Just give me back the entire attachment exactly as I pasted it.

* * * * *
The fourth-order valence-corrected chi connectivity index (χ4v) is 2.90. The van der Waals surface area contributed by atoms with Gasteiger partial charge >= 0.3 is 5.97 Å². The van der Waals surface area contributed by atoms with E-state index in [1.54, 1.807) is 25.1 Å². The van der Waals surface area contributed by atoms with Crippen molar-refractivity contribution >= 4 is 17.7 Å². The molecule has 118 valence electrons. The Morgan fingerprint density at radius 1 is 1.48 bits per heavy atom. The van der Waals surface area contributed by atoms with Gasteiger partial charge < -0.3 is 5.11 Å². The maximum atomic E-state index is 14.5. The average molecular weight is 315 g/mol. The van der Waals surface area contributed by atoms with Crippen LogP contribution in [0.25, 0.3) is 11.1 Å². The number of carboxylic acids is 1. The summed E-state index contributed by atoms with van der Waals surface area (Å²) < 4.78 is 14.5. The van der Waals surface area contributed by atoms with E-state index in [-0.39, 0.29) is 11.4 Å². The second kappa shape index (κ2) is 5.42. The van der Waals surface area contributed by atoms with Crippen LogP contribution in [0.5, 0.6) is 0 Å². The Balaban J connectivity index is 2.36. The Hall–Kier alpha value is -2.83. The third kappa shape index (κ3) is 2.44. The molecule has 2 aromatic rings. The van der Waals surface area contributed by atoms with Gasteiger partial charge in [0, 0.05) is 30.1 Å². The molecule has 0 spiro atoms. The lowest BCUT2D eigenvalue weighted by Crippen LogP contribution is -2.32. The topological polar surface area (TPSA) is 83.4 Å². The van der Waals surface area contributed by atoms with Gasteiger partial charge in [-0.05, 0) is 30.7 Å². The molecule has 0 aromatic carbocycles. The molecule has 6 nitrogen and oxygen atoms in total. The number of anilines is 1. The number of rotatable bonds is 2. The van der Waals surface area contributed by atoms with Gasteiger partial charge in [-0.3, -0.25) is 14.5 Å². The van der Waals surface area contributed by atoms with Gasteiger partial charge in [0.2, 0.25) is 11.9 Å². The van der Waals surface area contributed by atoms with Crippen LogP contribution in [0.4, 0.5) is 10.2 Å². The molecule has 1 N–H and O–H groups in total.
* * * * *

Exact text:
The fourth-order valence-corrected chi connectivity index (χ4v) is 2.90. The van der Waals surface area contributed by atoms with Gasteiger partial charge >= 0.3 is 5.97 Å². The van der Waals surface area contributed by atoms with E-state index in [1.54, 1.807) is 25.1 Å². The van der Waals surface area contributed by atoms with Crippen molar-refractivity contribution >= 4 is 17.7 Å². The molecule has 118 valence electrons. The Morgan fingerprint density at radius 1 is 1.48 bits per heavy atom. The van der Waals surface area contributed by atoms with Gasteiger partial charge < -0.3 is 5.11 Å². The maximum atomic E-state index is 14.5. The average molecular weight is 315 g/mol. The van der Waals surface area contributed by atoms with Crippen LogP contribution in [0.25, 0.3) is 11.1 Å². The number of carboxylic acids is 1. The summed E-state index contributed by atoms with van der Waals surface area (Å²) < 4.78 is 14.5. The van der Waals surface area contributed by atoms with E-state index in [-0.39, 0.29) is 11.4 Å². The second kappa shape index (κ2) is 5.42. The van der Waals surface area contributed by atoms with Crippen LogP contribution in [0.5, 0.6) is 0 Å². The Balaban J connectivity index is 2.36. The Hall–Kier alpha value is -2.83. The third kappa shape index (κ3) is 2.44. The molecule has 2 aromatic rings. The van der Waals surface area contributed by atoms with Gasteiger partial charge in [0, 0.05) is 30.1 Å². The molecule has 0 spiro atoms. The lowest BCUT2D eigenvalue weighted by Crippen LogP contribution is -2.32. The topological polar surface area (TPSA) is 83.4 Å². The van der Waals surface area contributed by atoms with Gasteiger partial charge in [-0.05, 0) is 30.7 Å². The molecule has 0 aromatic carbocycles. The molecule has 6 nitrogen and oxygen atoms in total. The number of anilines is 1. The number of rotatable bonds is 2. The van der Waals surface area contributed by atoms with Gasteiger partial charge in [-0.3, -0.25) is 14.5 Å². The van der Waals surface area contributed by atoms with Gasteiger partial charge in [0.2, 0.25) is 11.9 Å². The van der Waals surface area contributed by atoms with Crippen LogP contribution in [0.4, 0.5) is 10.2 Å². The molecule has 1 N–H and O–H groups in total.